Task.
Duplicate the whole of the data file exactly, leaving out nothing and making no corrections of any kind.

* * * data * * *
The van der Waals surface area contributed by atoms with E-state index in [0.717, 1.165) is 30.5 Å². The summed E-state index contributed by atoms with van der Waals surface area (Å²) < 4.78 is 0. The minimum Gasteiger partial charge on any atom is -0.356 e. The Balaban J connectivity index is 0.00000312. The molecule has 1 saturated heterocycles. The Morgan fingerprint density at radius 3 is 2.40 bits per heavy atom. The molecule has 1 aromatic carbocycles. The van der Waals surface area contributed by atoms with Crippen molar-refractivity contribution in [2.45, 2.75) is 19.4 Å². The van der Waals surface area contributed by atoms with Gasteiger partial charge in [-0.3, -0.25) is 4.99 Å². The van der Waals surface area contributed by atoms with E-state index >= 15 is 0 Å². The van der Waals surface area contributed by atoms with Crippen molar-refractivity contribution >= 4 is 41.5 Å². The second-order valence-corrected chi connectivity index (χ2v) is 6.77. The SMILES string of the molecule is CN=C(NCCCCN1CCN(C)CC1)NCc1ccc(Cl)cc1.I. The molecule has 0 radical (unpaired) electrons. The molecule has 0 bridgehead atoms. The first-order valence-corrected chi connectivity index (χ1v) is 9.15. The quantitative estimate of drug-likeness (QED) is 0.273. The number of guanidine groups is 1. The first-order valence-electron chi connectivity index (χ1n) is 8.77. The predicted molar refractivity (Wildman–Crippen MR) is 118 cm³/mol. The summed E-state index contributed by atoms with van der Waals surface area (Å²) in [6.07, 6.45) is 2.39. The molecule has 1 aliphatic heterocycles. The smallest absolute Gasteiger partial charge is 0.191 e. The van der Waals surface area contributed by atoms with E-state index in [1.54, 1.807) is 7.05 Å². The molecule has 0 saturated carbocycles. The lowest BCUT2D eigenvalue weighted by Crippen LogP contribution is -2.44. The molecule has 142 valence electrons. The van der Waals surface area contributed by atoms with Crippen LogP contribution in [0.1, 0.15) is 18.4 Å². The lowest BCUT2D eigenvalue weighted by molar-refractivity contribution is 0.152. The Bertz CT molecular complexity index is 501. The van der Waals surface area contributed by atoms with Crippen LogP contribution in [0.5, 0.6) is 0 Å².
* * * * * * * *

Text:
The van der Waals surface area contributed by atoms with E-state index in [0.717, 1.165) is 30.5 Å². The summed E-state index contributed by atoms with van der Waals surface area (Å²) < 4.78 is 0. The minimum Gasteiger partial charge on any atom is -0.356 e. The Balaban J connectivity index is 0.00000312. The molecule has 1 saturated heterocycles. The Morgan fingerprint density at radius 3 is 2.40 bits per heavy atom. The molecule has 1 aromatic carbocycles. The van der Waals surface area contributed by atoms with Crippen molar-refractivity contribution in [2.45, 2.75) is 19.4 Å². The van der Waals surface area contributed by atoms with Gasteiger partial charge in [-0.3, -0.25) is 4.99 Å². The van der Waals surface area contributed by atoms with E-state index >= 15 is 0 Å². The van der Waals surface area contributed by atoms with Crippen molar-refractivity contribution >= 4 is 41.5 Å². The second-order valence-corrected chi connectivity index (χ2v) is 6.77. The SMILES string of the molecule is CN=C(NCCCCN1CCN(C)CC1)NCc1ccc(Cl)cc1.I. The molecule has 0 radical (unpaired) electrons. The molecule has 0 bridgehead atoms. The first-order valence-corrected chi connectivity index (χ1v) is 9.15. The quantitative estimate of drug-likeness (QED) is 0.273. The number of guanidine groups is 1. The first-order valence-electron chi connectivity index (χ1n) is 8.77. The predicted molar refractivity (Wildman–Crippen MR) is 118 cm³/mol. The summed E-state index contributed by atoms with van der Waals surface area (Å²) in [6.07, 6.45) is 2.39. The molecule has 1 aliphatic heterocycles. The smallest absolute Gasteiger partial charge is 0.191 e. The van der Waals surface area contributed by atoms with E-state index in [1.54, 1.807) is 7.05 Å². The molecule has 0 saturated carbocycles. The lowest BCUT2D eigenvalue weighted by Crippen LogP contribution is -2.44. The molecule has 142 valence electrons. The van der Waals surface area contributed by atoms with Crippen LogP contribution in [0.1, 0.15) is 18.4 Å². The lowest BCUT2D eigenvalue weighted by molar-refractivity contribution is 0.152. The Bertz CT molecular complexity index is 501. The van der Waals surface area contributed by atoms with Crippen LogP contribution in [0.5, 0.6) is 0 Å².